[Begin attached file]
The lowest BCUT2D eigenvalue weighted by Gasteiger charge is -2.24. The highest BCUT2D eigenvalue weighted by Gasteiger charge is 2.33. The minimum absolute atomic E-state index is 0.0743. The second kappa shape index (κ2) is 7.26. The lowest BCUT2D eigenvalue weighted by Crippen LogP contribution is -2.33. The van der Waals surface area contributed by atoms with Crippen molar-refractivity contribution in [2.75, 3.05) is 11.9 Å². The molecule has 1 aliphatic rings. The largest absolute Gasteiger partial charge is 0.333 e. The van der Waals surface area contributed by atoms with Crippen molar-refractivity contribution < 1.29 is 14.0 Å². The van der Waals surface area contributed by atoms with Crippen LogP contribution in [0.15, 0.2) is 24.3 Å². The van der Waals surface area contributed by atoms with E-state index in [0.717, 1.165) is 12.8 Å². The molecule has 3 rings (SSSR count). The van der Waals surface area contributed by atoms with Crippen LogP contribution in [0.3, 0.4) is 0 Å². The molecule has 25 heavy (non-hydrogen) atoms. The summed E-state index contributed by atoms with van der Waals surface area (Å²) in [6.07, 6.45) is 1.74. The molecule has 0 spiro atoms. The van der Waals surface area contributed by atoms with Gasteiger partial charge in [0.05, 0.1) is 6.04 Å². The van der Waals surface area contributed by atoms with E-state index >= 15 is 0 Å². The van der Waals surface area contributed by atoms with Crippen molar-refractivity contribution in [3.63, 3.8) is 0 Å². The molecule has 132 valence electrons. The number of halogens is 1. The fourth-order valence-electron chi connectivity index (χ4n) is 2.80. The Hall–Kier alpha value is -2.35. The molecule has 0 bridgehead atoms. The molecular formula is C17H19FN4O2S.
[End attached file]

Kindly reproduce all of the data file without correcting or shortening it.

The lowest BCUT2D eigenvalue weighted by Gasteiger charge is -2.24. The highest BCUT2D eigenvalue weighted by Gasteiger charge is 2.33. The minimum absolute atomic E-state index is 0.0743. The second kappa shape index (κ2) is 7.26. The lowest BCUT2D eigenvalue weighted by Crippen LogP contribution is -2.33. The van der Waals surface area contributed by atoms with Crippen molar-refractivity contribution in [2.75, 3.05) is 11.9 Å². The molecule has 1 aliphatic rings. The largest absolute Gasteiger partial charge is 0.333 e. The van der Waals surface area contributed by atoms with Crippen molar-refractivity contribution < 1.29 is 14.0 Å². The van der Waals surface area contributed by atoms with Crippen LogP contribution in [0.15, 0.2) is 24.3 Å². The van der Waals surface area contributed by atoms with E-state index in [0.717, 1.165) is 12.8 Å². The molecule has 3 rings (SSSR count). The van der Waals surface area contributed by atoms with Crippen LogP contribution in [0.3, 0.4) is 0 Å². The molecule has 25 heavy (non-hydrogen) atoms. The summed E-state index contributed by atoms with van der Waals surface area (Å²) in [6.07, 6.45) is 1.74. The molecule has 0 spiro atoms. The van der Waals surface area contributed by atoms with Gasteiger partial charge in [0.05, 0.1) is 6.04 Å². The van der Waals surface area contributed by atoms with E-state index >= 15 is 0 Å². The van der Waals surface area contributed by atoms with Crippen molar-refractivity contribution in [3.63, 3.8) is 0 Å². The molecule has 132 valence electrons. The number of halogens is 1. The fourth-order valence-electron chi connectivity index (χ4n) is 2.80. The Hall–Kier alpha value is -2.35. The molecule has 0 bridgehead atoms. The molecular formula is C17H19FN4O2S.